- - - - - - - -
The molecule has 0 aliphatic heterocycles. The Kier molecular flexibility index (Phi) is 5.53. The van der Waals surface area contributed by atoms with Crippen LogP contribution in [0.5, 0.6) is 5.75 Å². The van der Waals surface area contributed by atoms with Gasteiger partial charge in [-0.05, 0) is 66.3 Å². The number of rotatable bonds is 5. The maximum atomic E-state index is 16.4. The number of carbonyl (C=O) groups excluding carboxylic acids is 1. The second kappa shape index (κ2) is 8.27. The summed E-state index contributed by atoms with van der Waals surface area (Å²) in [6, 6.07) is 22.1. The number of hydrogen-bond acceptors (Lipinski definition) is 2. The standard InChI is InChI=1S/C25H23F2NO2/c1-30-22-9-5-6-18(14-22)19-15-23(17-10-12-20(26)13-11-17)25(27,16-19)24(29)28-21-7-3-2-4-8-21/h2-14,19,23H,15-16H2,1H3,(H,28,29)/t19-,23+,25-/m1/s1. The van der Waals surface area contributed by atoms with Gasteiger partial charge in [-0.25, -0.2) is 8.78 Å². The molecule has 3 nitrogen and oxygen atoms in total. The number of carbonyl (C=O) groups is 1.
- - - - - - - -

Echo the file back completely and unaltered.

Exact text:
The molecule has 0 aliphatic heterocycles. The Kier molecular flexibility index (Phi) is 5.53. The van der Waals surface area contributed by atoms with Crippen LogP contribution in [0.5, 0.6) is 5.75 Å². The van der Waals surface area contributed by atoms with Gasteiger partial charge in [-0.05, 0) is 66.3 Å². The number of rotatable bonds is 5. The maximum atomic E-state index is 16.4. The number of carbonyl (C=O) groups excluding carboxylic acids is 1. The second kappa shape index (κ2) is 8.27. The summed E-state index contributed by atoms with van der Waals surface area (Å²) in [6, 6.07) is 22.1. The number of hydrogen-bond acceptors (Lipinski definition) is 2. The standard InChI is InChI=1S/C25H23F2NO2/c1-30-22-9-5-6-18(14-22)19-15-23(17-10-12-20(26)13-11-17)25(27,16-19)24(29)28-21-7-3-2-4-8-21/h2-14,19,23H,15-16H2,1H3,(H,28,29)/t19-,23+,25-/m1/s1. The van der Waals surface area contributed by atoms with Gasteiger partial charge in [-0.25, -0.2) is 8.78 Å². The molecule has 3 nitrogen and oxygen atoms in total. The number of carbonyl (C=O) groups is 1.